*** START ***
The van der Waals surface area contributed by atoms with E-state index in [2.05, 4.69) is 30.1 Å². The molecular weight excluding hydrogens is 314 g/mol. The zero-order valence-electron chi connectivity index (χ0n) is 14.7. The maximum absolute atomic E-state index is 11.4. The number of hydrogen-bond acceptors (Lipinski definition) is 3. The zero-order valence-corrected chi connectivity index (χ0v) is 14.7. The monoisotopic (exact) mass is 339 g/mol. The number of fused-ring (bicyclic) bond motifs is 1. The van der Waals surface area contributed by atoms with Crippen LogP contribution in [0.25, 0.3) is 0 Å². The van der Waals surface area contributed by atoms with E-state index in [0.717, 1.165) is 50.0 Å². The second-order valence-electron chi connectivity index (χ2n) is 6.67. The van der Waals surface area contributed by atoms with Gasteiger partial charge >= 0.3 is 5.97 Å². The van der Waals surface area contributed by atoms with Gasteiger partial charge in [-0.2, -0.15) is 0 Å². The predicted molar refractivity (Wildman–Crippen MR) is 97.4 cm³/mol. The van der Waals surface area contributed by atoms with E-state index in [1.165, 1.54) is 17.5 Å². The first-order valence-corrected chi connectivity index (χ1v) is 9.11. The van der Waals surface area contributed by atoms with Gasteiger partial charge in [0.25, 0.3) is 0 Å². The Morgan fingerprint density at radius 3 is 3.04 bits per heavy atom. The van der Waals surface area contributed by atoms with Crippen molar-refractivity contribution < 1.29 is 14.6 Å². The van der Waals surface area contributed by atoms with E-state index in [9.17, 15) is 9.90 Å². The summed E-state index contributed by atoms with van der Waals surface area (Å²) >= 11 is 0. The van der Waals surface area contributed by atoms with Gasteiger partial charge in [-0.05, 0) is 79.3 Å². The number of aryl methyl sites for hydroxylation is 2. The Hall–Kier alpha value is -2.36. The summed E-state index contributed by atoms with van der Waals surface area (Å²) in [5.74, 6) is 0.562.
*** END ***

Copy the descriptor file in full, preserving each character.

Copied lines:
The van der Waals surface area contributed by atoms with E-state index in [2.05, 4.69) is 30.1 Å². The molecular weight excluding hydrogens is 314 g/mol. The zero-order valence-electron chi connectivity index (χ0n) is 14.7. The maximum absolute atomic E-state index is 11.4. The number of hydrogen-bond acceptors (Lipinski definition) is 3. The zero-order valence-corrected chi connectivity index (χ0v) is 14.7. The monoisotopic (exact) mass is 339 g/mol. The number of fused-ring (bicyclic) bond motifs is 1. The van der Waals surface area contributed by atoms with Crippen LogP contribution in [0.25, 0.3) is 0 Å². The van der Waals surface area contributed by atoms with E-state index in [0.717, 1.165) is 50.0 Å². The second-order valence-electron chi connectivity index (χ2n) is 6.67. The van der Waals surface area contributed by atoms with Gasteiger partial charge >= 0.3 is 5.97 Å². The van der Waals surface area contributed by atoms with Gasteiger partial charge in [-0.2, -0.15) is 0 Å². The predicted molar refractivity (Wildman–Crippen MR) is 97.4 cm³/mol. The van der Waals surface area contributed by atoms with E-state index in [1.165, 1.54) is 17.5 Å². The first-order valence-corrected chi connectivity index (χ1v) is 9.11. The van der Waals surface area contributed by atoms with Gasteiger partial charge in [0.25, 0.3) is 0 Å². The Morgan fingerprint density at radius 3 is 3.04 bits per heavy atom. The van der Waals surface area contributed by atoms with Crippen molar-refractivity contribution < 1.29 is 14.6 Å². The van der Waals surface area contributed by atoms with E-state index in [9.17, 15) is 9.90 Å². The summed E-state index contributed by atoms with van der Waals surface area (Å²) >= 11 is 0. The van der Waals surface area contributed by atoms with Gasteiger partial charge in [-0.05, 0) is 79.3 Å². The number of aryl methyl sites for hydroxylation is 2. The Hall–Kier alpha value is -2.36. The summed E-state index contributed by atoms with van der Waals surface area (Å²) in [5.74, 6) is 0.562.